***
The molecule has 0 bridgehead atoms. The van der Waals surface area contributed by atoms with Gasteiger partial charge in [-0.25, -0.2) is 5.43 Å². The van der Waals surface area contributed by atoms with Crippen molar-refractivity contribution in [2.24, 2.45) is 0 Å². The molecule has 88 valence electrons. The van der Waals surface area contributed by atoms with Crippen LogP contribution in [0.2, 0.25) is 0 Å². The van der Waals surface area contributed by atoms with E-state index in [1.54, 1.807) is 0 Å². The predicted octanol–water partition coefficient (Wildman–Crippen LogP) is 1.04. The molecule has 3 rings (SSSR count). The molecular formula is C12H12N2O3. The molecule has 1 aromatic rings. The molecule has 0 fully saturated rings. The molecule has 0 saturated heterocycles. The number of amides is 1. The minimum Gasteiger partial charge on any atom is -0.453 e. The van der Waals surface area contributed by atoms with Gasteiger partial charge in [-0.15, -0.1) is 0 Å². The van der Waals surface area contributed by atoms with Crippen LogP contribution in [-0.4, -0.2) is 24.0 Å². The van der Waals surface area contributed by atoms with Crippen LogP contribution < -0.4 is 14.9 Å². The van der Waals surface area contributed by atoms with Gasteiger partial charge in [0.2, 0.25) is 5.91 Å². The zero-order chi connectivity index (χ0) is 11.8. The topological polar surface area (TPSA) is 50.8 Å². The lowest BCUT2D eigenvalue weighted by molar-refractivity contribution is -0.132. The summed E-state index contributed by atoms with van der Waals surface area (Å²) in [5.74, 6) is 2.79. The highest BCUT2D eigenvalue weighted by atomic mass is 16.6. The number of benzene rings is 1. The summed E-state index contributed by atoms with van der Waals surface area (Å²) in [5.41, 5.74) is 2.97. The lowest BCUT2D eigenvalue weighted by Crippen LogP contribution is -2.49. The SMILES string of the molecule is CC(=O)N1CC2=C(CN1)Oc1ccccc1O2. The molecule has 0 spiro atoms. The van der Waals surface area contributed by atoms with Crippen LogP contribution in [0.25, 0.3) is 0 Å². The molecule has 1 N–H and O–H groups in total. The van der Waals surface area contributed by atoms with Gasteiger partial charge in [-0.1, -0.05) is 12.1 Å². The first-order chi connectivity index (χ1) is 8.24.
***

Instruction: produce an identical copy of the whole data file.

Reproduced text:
The molecule has 0 bridgehead atoms. The van der Waals surface area contributed by atoms with Gasteiger partial charge in [-0.25, -0.2) is 5.43 Å². The van der Waals surface area contributed by atoms with Crippen molar-refractivity contribution in [2.24, 2.45) is 0 Å². The molecule has 88 valence electrons. The van der Waals surface area contributed by atoms with Crippen LogP contribution in [0.2, 0.25) is 0 Å². The van der Waals surface area contributed by atoms with E-state index in [1.54, 1.807) is 0 Å². The predicted octanol–water partition coefficient (Wildman–Crippen LogP) is 1.04. The molecule has 3 rings (SSSR count). The molecular formula is C12H12N2O3. The molecule has 1 aromatic rings. The molecule has 0 fully saturated rings. The molecule has 0 saturated heterocycles. The number of amides is 1. The minimum Gasteiger partial charge on any atom is -0.453 e. The van der Waals surface area contributed by atoms with Gasteiger partial charge in [-0.15, -0.1) is 0 Å². The van der Waals surface area contributed by atoms with Crippen LogP contribution in [-0.4, -0.2) is 24.0 Å². The van der Waals surface area contributed by atoms with Crippen LogP contribution < -0.4 is 14.9 Å². The van der Waals surface area contributed by atoms with Gasteiger partial charge in [0.2, 0.25) is 5.91 Å². The zero-order chi connectivity index (χ0) is 11.8. The topological polar surface area (TPSA) is 50.8 Å². The lowest BCUT2D eigenvalue weighted by molar-refractivity contribution is -0.132. The summed E-state index contributed by atoms with van der Waals surface area (Å²) in [5.74, 6) is 2.79. The highest BCUT2D eigenvalue weighted by atomic mass is 16.6. The number of benzene rings is 1. The summed E-state index contributed by atoms with van der Waals surface area (Å²) in [5.41, 5.74) is 2.97. The lowest BCUT2D eigenvalue weighted by Crippen LogP contribution is -2.49. The SMILES string of the molecule is CC(=O)N1CC2=C(CN1)Oc1ccccc1O2. The molecule has 0 spiro atoms. The van der Waals surface area contributed by atoms with Crippen LogP contribution in [0.25, 0.3) is 0 Å². The molecule has 1 N–H and O–H groups in total. The van der Waals surface area contributed by atoms with Gasteiger partial charge in [-0.1, -0.05) is 12.1 Å². The first-order chi connectivity index (χ1) is 8.24.